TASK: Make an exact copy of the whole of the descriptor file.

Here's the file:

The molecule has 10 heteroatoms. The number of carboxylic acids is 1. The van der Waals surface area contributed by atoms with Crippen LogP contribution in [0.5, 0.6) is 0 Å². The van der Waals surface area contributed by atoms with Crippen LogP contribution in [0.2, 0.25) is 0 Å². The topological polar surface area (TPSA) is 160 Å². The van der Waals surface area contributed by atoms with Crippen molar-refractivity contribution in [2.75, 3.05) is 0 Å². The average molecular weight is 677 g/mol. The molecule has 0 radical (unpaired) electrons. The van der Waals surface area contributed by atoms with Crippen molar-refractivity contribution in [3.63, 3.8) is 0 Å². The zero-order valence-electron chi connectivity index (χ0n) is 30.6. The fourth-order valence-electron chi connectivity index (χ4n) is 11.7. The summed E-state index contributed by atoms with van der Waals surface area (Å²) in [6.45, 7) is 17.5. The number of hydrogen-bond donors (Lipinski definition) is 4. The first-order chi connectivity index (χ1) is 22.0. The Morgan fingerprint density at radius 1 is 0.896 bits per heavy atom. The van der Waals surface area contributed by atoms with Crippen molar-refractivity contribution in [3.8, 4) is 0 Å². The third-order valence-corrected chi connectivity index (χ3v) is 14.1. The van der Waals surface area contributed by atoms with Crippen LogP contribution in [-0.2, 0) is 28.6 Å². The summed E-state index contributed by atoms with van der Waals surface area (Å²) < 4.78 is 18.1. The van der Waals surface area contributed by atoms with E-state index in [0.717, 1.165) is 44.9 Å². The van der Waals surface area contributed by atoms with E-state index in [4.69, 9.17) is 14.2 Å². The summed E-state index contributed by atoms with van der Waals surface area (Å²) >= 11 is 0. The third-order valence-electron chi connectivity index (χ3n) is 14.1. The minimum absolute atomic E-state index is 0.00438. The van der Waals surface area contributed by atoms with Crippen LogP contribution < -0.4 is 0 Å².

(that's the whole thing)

The molecule has 10 heteroatoms. The number of carboxylic acids is 1. The van der Waals surface area contributed by atoms with Crippen LogP contribution in [0.5, 0.6) is 0 Å². The van der Waals surface area contributed by atoms with Crippen LogP contribution in [0.2, 0.25) is 0 Å². The topological polar surface area (TPSA) is 160 Å². The van der Waals surface area contributed by atoms with Crippen molar-refractivity contribution in [2.75, 3.05) is 0 Å². The average molecular weight is 677 g/mol. The molecule has 0 radical (unpaired) electrons. The van der Waals surface area contributed by atoms with Crippen molar-refractivity contribution in [3.63, 3.8) is 0 Å². The zero-order valence-electron chi connectivity index (χ0n) is 30.6. The fourth-order valence-electron chi connectivity index (χ4n) is 11.7. The summed E-state index contributed by atoms with van der Waals surface area (Å²) in [6.45, 7) is 17.5. The number of hydrogen-bond donors (Lipinski definition) is 4. The first-order chi connectivity index (χ1) is 22.0. The Morgan fingerprint density at radius 1 is 0.896 bits per heavy atom. The van der Waals surface area contributed by atoms with Crippen molar-refractivity contribution in [3.8, 4) is 0 Å². The third-order valence-corrected chi connectivity index (χ3v) is 14.1. The van der Waals surface area contributed by atoms with Crippen LogP contribution in [-0.2, 0) is 28.6 Å². The summed E-state index contributed by atoms with van der Waals surface area (Å²) < 4.78 is 18.1. The van der Waals surface area contributed by atoms with E-state index in [0.717, 1.165) is 44.9 Å². The van der Waals surface area contributed by atoms with E-state index in [4.69, 9.17) is 14.2 Å². The summed E-state index contributed by atoms with van der Waals surface area (Å²) >= 11 is 0. The third-order valence-electron chi connectivity index (χ3n) is 14.1. The minimum absolute atomic E-state index is 0.00438. The van der Waals surface area contributed by atoms with Crippen LogP contribution < -0.4 is 0 Å².